THE BIBLE, CHURCH AUTHORITY, AND CONSCIENCE


How do you reconcile the bible, church authority, and conscience?

Church authority is the power to make administrative and doctrinal decisions, e.g. about the ordination of women or married men, or about the evil nature of abortion and homosexuality. Such decisions are often based on biblical interpretations.

The Bible is open to contradictory interpretations; there is no universal agreement about the interpretation of basic texts. The bible can be used in favor or against slavery, creationism, or traditional gender roles.

Conscience is said to be the voice of God deep down oneself, where “man discovers a law which he has not laid upon himself but which he must obey.” This beautiful view is generally not true empirically. Millions of people have participated in genocides and the violences of war, and millions in Eastern cultures see nothing wrong with abortion. Concretely, conscience is the product of one’s personal and one's social history; conscience is swayed by the mass media and one’s environment. Only exceptionally does conscience hear the voice of God within.

The problem: church authorities often cover themselveself with the mantle of the Bible. Since the 1960s conscience has often taken an anti-establishment posture. Dissent is often repressed in churches and society.. The technical scientific interpretations of the Bible are often of little help for spirituality. How can you balance the claims of authority, conscience, and biblical interpretations?

Here is how I see the problem in the Catholic Church.

        In the Catholic Church, bishops swear obedience to the papacy and not to the gospel because the papacy is expected to be the true voice of the gospel; in case of conflict, however, they are likely to side with the papacy. The bishops are not accountable to the faithful but to the papacy; in case of conflict, they are likely to ignore the wishes and needs of their flock and side with the papacy.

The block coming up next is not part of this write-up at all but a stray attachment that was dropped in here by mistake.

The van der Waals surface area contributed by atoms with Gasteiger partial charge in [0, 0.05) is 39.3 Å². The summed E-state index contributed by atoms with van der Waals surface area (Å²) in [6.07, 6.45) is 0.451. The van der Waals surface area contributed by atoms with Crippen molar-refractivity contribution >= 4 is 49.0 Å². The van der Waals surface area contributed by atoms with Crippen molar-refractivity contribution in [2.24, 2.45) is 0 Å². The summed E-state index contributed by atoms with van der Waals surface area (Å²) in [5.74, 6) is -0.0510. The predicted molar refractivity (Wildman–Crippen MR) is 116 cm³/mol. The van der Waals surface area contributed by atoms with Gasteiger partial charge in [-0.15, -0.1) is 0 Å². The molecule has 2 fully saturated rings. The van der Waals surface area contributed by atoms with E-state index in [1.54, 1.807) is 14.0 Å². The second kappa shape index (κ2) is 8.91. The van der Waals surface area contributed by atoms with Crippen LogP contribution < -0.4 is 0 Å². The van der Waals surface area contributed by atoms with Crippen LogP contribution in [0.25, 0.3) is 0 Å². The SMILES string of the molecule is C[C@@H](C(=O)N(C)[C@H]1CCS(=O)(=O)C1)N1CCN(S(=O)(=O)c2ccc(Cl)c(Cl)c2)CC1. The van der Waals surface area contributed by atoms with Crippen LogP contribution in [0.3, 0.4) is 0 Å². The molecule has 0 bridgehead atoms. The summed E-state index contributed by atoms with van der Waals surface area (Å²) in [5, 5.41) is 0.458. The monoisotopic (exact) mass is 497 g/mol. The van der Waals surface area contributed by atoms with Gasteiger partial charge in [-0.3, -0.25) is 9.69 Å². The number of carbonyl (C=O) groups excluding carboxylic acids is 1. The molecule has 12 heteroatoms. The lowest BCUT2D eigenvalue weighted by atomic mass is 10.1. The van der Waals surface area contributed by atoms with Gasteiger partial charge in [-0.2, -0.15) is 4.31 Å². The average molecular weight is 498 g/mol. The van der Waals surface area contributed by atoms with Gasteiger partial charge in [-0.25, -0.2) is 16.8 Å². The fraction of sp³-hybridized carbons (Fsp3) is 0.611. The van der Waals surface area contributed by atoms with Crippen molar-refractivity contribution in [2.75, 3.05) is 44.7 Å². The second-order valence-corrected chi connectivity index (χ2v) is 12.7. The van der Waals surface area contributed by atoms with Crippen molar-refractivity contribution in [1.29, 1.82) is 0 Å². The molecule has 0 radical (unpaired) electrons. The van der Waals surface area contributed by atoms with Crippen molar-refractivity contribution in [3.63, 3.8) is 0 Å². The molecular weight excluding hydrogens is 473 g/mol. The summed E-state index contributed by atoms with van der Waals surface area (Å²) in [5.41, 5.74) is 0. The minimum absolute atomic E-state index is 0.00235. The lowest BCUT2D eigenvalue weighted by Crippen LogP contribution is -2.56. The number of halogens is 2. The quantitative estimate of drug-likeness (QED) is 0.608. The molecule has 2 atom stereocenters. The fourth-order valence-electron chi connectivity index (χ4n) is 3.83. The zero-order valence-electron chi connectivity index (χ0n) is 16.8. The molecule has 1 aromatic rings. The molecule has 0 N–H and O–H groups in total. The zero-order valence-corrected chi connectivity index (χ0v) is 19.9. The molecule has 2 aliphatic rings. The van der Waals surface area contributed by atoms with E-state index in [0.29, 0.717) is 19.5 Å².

As a counter-weight, Vatican II recognized the importance of conscience. Even if not “properly formed” the conscience is, as a matter of fact, the ultimate decision-maker. Vatican II also recognized that there is a hierarchy of truths. In the absence of an officially defined such hierarchy, people make their own choices, thus leading to a de facto pluralism.
            Because pluralism tends to weaken a centralized authority, the hierarchy has only two options: greater centralization and control (the prevailing tendency), or an ecclesiology of dialogue and leadership – which is what Pope Francis is promoting (with not much success).
        In the context of church pluralism and a weak central authority, biblical spirituality seems an advisable option. When some contentious topics are not answered successfully or avoided by church authorities, biblical spirituality seems a reasonable answer across churches.
Questions:
1. By divine institution and canon law, the pope "enjoys supreme, full, immediate and universal ordinary power in the church." (c. 331). What argument should the church put forward to Catholics who reject papal infallibility?
2. Protestants enjoy pluralism and the freedom of individualism and subjectivism because they have no church authority. Yet most evangelicals, Baptists, Pentecostals, etc. speak the same language due to a unidimensional interpretation of the bible and social pressure to conform to it. If so, what could they do to overcome unidimensionality and conformism?
3. What is the future of a bible as spirituality when only few people read the bible daily or weekly?